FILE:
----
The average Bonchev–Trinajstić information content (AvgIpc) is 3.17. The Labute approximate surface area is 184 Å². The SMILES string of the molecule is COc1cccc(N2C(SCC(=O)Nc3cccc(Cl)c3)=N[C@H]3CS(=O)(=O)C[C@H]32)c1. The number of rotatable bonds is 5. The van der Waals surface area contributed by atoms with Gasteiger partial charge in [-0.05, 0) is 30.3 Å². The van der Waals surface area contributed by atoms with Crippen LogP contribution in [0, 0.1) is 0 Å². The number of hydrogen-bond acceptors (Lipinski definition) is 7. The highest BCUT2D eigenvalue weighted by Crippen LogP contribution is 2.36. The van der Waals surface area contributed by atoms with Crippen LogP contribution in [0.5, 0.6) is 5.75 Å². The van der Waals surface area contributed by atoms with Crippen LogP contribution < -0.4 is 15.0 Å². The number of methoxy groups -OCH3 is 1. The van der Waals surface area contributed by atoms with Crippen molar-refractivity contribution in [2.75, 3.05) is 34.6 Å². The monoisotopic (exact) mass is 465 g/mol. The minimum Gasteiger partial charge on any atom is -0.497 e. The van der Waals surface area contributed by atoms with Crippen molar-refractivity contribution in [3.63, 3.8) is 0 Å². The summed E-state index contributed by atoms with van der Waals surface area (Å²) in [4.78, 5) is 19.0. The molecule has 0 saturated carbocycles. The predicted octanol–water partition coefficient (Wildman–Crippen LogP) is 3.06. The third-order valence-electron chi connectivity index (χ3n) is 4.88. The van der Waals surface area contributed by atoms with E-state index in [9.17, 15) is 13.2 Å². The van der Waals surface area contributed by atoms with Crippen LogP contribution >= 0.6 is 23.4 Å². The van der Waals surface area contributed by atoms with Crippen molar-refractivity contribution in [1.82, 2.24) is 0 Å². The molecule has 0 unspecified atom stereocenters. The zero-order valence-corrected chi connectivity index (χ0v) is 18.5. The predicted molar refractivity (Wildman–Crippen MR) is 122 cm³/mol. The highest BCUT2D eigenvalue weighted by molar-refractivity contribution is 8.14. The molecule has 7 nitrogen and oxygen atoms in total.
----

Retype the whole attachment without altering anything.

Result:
The average Bonchev–Trinajstić information content (AvgIpc) is 3.17. The Labute approximate surface area is 184 Å². The SMILES string of the molecule is COc1cccc(N2C(SCC(=O)Nc3cccc(Cl)c3)=N[C@H]3CS(=O)(=O)C[C@H]32)c1. The number of rotatable bonds is 5. The van der Waals surface area contributed by atoms with Gasteiger partial charge in [-0.05, 0) is 30.3 Å². The van der Waals surface area contributed by atoms with Crippen LogP contribution in [0, 0.1) is 0 Å². The number of hydrogen-bond acceptors (Lipinski definition) is 7. The highest BCUT2D eigenvalue weighted by Crippen LogP contribution is 2.36. The van der Waals surface area contributed by atoms with Crippen LogP contribution in [0.5, 0.6) is 5.75 Å². The van der Waals surface area contributed by atoms with Crippen LogP contribution < -0.4 is 15.0 Å². The number of methoxy groups -OCH3 is 1. The van der Waals surface area contributed by atoms with Crippen molar-refractivity contribution in [2.75, 3.05) is 34.6 Å². The monoisotopic (exact) mass is 465 g/mol. The minimum Gasteiger partial charge on any atom is -0.497 e. The van der Waals surface area contributed by atoms with Crippen molar-refractivity contribution in [3.63, 3.8) is 0 Å². The summed E-state index contributed by atoms with van der Waals surface area (Å²) in [4.78, 5) is 19.0. The molecule has 0 saturated carbocycles. The predicted octanol–water partition coefficient (Wildman–Crippen LogP) is 3.06. The third-order valence-electron chi connectivity index (χ3n) is 4.88. The van der Waals surface area contributed by atoms with E-state index in [9.17, 15) is 13.2 Å². The van der Waals surface area contributed by atoms with Crippen LogP contribution >= 0.6 is 23.4 Å². The van der Waals surface area contributed by atoms with Crippen molar-refractivity contribution in [1.82, 2.24) is 0 Å². The molecule has 0 unspecified atom stereocenters. The zero-order valence-corrected chi connectivity index (χ0v) is 18.5. The predicted molar refractivity (Wildman–Crippen MR) is 122 cm³/mol. The highest BCUT2D eigenvalue weighted by molar-refractivity contribution is 8.14. The molecule has 7 nitrogen and oxygen atoms in total.